Conceal and reveal: how appropriate that those two words should rhyme. They sound like opposites and yet, as all good storytellers know, much can be revealed by the tiniest attempts at concealment, and new revelations often hide as much as they make plain.
All of which is my clumsy way of introducing myself as the narrator of this story. Everything you have learned so far – about Michael Gathercole’s meeting with Lady Athelinda Playford – has been revealed to you by me, yet I started to tell the tale without making anybody aware of my presence.
My name is Edward Catchpool, and I am a detective with London’s Scotland Yard. The extraordinary events that I have barely begun to describe did not take place in London, but in Clonakilty, County Cork, in the Irish Free State. It was on 14 October 1929 that Michael Gathercole and Lady Playford met in her study at Lillieoak, and it was on that same day, and only an hour after that meeting commenced, that I arrived at Lillieoak after a long journey from England.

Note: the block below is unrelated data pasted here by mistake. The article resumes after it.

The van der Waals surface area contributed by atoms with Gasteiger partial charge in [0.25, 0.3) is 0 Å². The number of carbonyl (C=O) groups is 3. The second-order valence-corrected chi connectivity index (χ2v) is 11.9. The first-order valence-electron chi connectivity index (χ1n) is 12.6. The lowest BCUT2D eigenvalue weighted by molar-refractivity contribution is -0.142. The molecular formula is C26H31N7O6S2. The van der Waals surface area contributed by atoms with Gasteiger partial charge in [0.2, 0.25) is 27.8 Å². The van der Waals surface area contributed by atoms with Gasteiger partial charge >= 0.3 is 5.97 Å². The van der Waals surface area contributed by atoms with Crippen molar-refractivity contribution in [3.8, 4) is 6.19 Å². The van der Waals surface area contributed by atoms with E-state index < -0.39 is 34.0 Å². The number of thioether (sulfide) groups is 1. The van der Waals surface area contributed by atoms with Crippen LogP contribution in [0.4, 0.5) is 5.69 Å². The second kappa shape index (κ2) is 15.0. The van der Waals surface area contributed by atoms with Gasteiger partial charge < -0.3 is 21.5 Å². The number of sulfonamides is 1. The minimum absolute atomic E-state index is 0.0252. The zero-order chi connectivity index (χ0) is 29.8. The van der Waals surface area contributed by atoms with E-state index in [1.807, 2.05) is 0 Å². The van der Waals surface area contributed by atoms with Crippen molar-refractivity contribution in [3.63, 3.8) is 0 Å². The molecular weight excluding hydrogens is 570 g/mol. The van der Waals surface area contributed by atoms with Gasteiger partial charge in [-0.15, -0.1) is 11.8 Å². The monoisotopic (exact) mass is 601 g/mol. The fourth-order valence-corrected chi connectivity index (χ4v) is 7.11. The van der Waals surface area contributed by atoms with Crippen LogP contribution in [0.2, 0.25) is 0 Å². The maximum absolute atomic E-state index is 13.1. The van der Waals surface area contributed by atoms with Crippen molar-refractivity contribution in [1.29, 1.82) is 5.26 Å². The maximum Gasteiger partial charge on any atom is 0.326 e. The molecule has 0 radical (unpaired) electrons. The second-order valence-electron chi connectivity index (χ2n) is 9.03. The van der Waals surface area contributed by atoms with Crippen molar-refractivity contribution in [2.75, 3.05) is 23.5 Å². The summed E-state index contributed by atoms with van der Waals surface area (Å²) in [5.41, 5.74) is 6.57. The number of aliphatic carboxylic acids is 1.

Six weeks earlier, I had received a puzzling letter from Lady Athelinda Playford, inviting me to spend a week as a guest at her country estate. The various delights of hunting, shooting and fishing were offered to me – none of which I had done before and nor was I keen to try them, though my prospective host wasn’t to know that – but what was missing from the invitation was any explanation of why my presence was desired.
I put the letter down on the dining room table at my lodging house and considered what to do. I thought about Athelinda Playford – writer of detective stories, probably the famous author of children’s books that I could think of – and then I thought about me: a bachelor, a policeman, no wife and therefore no children to whom I might read books . . .